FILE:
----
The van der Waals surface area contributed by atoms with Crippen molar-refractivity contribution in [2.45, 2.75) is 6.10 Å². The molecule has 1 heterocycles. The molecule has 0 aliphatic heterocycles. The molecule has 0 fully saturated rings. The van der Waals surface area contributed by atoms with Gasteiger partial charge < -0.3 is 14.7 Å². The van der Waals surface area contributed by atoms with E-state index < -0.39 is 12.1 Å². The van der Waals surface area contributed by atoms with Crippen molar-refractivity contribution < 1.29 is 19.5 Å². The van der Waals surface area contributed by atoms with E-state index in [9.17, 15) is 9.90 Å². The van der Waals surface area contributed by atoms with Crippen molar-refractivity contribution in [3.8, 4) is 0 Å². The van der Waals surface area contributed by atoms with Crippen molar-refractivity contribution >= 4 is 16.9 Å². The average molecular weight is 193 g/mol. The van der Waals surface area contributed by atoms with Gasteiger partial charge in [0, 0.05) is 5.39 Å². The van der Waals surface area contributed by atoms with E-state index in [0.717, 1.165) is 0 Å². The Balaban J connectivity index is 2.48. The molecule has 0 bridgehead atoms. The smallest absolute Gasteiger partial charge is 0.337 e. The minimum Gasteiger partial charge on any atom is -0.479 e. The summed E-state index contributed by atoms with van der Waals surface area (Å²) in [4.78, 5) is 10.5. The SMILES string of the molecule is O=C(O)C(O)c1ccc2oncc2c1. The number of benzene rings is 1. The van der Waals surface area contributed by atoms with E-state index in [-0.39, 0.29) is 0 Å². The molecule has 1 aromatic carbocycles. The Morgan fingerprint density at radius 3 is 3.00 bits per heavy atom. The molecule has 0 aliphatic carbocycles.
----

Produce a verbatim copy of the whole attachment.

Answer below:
The van der Waals surface area contributed by atoms with Crippen molar-refractivity contribution in [2.45, 2.75) is 6.10 Å². The molecule has 1 heterocycles. The molecule has 0 aliphatic heterocycles. The molecule has 0 fully saturated rings. The van der Waals surface area contributed by atoms with Gasteiger partial charge < -0.3 is 14.7 Å². The van der Waals surface area contributed by atoms with E-state index < -0.39 is 12.1 Å². The van der Waals surface area contributed by atoms with Crippen molar-refractivity contribution < 1.29 is 19.5 Å². The van der Waals surface area contributed by atoms with E-state index in [9.17, 15) is 9.90 Å². The van der Waals surface area contributed by atoms with Crippen molar-refractivity contribution in [3.8, 4) is 0 Å². The van der Waals surface area contributed by atoms with Crippen molar-refractivity contribution >= 4 is 16.9 Å². The average molecular weight is 193 g/mol. The van der Waals surface area contributed by atoms with Gasteiger partial charge in [0, 0.05) is 5.39 Å². The van der Waals surface area contributed by atoms with E-state index in [0.717, 1.165) is 0 Å². The Balaban J connectivity index is 2.48. The molecule has 0 bridgehead atoms. The smallest absolute Gasteiger partial charge is 0.337 e. The minimum Gasteiger partial charge on any atom is -0.479 e. The summed E-state index contributed by atoms with van der Waals surface area (Å²) in [4.78, 5) is 10.5. The SMILES string of the molecule is O=C(O)C(O)c1ccc2oncc2c1. The number of benzene rings is 1. The van der Waals surface area contributed by atoms with E-state index in [-0.39, 0.29) is 0 Å². The molecule has 1 aromatic carbocycles. The Morgan fingerprint density at radius 3 is 3.00 bits per heavy atom. The molecule has 0 aliphatic carbocycles.